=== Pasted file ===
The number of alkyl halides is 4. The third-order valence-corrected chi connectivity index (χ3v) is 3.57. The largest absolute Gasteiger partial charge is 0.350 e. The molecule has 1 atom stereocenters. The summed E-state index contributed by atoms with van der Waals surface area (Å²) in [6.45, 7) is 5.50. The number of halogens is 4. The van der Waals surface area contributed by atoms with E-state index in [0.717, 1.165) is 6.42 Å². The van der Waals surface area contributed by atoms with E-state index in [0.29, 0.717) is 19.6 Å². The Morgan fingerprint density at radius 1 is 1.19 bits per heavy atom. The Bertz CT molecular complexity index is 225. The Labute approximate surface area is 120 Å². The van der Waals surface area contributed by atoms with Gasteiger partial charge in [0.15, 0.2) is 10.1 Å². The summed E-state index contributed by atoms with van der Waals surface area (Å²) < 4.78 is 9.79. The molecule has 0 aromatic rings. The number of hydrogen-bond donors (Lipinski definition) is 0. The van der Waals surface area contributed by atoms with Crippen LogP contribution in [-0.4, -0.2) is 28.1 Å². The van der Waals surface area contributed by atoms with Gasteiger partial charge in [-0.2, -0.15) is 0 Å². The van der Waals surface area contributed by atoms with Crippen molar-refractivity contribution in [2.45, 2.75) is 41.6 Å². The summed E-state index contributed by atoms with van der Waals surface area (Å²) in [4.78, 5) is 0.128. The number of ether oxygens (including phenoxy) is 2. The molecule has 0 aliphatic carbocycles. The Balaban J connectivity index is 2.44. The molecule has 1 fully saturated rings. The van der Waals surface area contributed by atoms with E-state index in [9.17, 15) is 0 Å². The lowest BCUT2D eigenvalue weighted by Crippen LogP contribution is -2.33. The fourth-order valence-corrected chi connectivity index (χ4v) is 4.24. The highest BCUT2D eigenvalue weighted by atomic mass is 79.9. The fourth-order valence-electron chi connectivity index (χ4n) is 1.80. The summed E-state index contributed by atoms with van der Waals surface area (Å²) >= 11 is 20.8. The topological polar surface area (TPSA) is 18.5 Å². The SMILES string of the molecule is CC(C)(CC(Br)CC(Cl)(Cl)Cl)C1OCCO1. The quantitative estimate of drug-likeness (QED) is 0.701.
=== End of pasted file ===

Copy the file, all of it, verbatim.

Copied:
The number of alkyl halides is 4. The third-order valence-corrected chi connectivity index (χ3v) is 3.57. The largest absolute Gasteiger partial charge is 0.350 e. The molecule has 1 atom stereocenters. The summed E-state index contributed by atoms with van der Waals surface area (Å²) in [6.45, 7) is 5.50. The number of halogens is 4. The van der Waals surface area contributed by atoms with E-state index in [0.717, 1.165) is 6.42 Å². The van der Waals surface area contributed by atoms with E-state index in [0.29, 0.717) is 19.6 Å². The Morgan fingerprint density at radius 1 is 1.19 bits per heavy atom. The Bertz CT molecular complexity index is 225. The Labute approximate surface area is 120 Å². The van der Waals surface area contributed by atoms with Gasteiger partial charge in [0.15, 0.2) is 10.1 Å². The summed E-state index contributed by atoms with van der Waals surface area (Å²) < 4.78 is 9.79. The molecule has 0 aromatic rings. The number of hydrogen-bond donors (Lipinski definition) is 0. The van der Waals surface area contributed by atoms with Crippen LogP contribution in [-0.4, -0.2) is 28.1 Å². The van der Waals surface area contributed by atoms with Gasteiger partial charge in [-0.2, -0.15) is 0 Å². The van der Waals surface area contributed by atoms with Crippen molar-refractivity contribution in [2.45, 2.75) is 41.6 Å². The summed E-state index contributed by atoms with van der Waals surface area (Å²) in [4.78, 5) is 0.128. The number of ether oxygens (including phenoxy) is 2. The molecule has 0 aliphatic carbocycles. The Balaban J connectivity index is 2.44. The molecule has 1 fully saturated rings. The van der Waals surface area contributed by atoms with E-state index in [9.17, 15) is 0 Å². The lowest BCUT2D eigenvalue weighted by Crippen LogP contribution is -2.33. The fourth-order valence-corrected chi connectivity index (χ4v) is 4.24. The highest BCUT2D eigenvalue weighted by atomic mass is 79.9. The fourth-order valence-electron chi connectivity index (χ4n) is 1.80. The summed E-state index contributed by atoms with van der Waals surface area (Å²) >= 11 is 20.8. The topological polar surface area (TPSA) is 18.5 Å². The SMILES string of the molecule is CC(C)(CC(Br)CC(Cl)(Cl)Cl)C1OCCO1. The quantitative estimate of drug-likeness (QED) is 0.701.